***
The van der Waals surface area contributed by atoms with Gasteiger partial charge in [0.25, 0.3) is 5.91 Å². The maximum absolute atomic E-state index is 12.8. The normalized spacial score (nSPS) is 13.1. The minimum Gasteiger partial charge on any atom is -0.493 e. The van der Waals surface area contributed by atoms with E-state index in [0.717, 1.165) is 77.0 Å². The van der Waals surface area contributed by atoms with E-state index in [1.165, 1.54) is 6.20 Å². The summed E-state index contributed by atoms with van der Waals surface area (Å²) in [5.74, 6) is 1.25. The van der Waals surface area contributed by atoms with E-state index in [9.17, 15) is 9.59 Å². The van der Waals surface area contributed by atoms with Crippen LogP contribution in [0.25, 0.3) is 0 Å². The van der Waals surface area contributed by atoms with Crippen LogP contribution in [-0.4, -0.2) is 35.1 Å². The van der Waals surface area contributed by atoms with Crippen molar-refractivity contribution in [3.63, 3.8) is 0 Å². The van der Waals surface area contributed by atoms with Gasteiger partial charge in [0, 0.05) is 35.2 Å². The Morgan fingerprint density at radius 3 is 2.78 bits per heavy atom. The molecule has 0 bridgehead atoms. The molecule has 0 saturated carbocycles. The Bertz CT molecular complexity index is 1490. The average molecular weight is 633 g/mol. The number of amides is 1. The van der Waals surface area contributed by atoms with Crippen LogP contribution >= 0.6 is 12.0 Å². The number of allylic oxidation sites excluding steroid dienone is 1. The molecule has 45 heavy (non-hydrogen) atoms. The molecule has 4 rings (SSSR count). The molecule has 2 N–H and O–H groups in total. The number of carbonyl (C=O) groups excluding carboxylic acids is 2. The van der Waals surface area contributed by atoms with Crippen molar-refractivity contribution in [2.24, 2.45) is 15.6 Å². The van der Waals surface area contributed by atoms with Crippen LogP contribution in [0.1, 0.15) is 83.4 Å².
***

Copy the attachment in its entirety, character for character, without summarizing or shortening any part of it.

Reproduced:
The van der Waals surface area contributed by atoms with Gasteiger partial charge in [0.25, 0.3) is 5.91 Å². The maximum absolute atomic E-state index is 12.8. The normalized spacial score (nSPS) is 13.1. The minimum Gasteiger partial charge on any atom is -0.493 e. The van der Waals surface area contributed by atoms with E-state index in [0.717, 1.165) is 77.0 Å². The van der Waals surface area contributed by atoms with E-state index in [1.165, 1.54) is 6.20 Å². The summed E-state index contributed by atoms with van der Waals surface area (Å²) in [5.74, 6) is 1.25. The van der Waals surface area contributed by atoms with E-state index in [9.17, 15) is 9.59 Å². The van der Waals surface area contributed by atoms with Crippen LogP contribution in [0.25, 0.3) is 0 Å². The van der Waals surface area contributed by atoms with Crippen LogP contribution in [-0.4, -0.2) is 35.1 Å². The van der Waals surface area contributed by atoms with Crippen molar-refractivity contribution in [3.63, 3.8) is 0 Å². The van der Waals surface area contributed by atoms with Gasteiger partial charge in [0, 0.05) is 35.2 Å². The Morgan fingerprint density at radius 3 is 2.78 bits per heavy atom. The molecule has 0 bridgehead atoms. The molecule has 0 saturated carbocycles. The Bertz CT molecular complexity index is 1490. The average molecular weight is 633 g/mol. The number of amides is 1. The van der Waals surface area contributed by atoms with Crippen LogP contribution >= 0.6 is 12.0 Å². The number of allylic oxidation sites excluding steroid dienone is 1. The molecule has 45 heavy (non-hydrogen) atoms. The molecule has 4 rings (SSSR count). The molecule has 2 N–H and O–H groups in total. The number of carbonyl (C=O) groups excluding carboxylic acids is 2. The van der Waals surface area contributed by atoms with Crippen molar-refractivity contribution in [2.24, 2.45) is 15.6 Å². The van der Waals surface area contributed by atoms with Crippen LogP contribution in [0.1, 0.15) is 83.4 Å².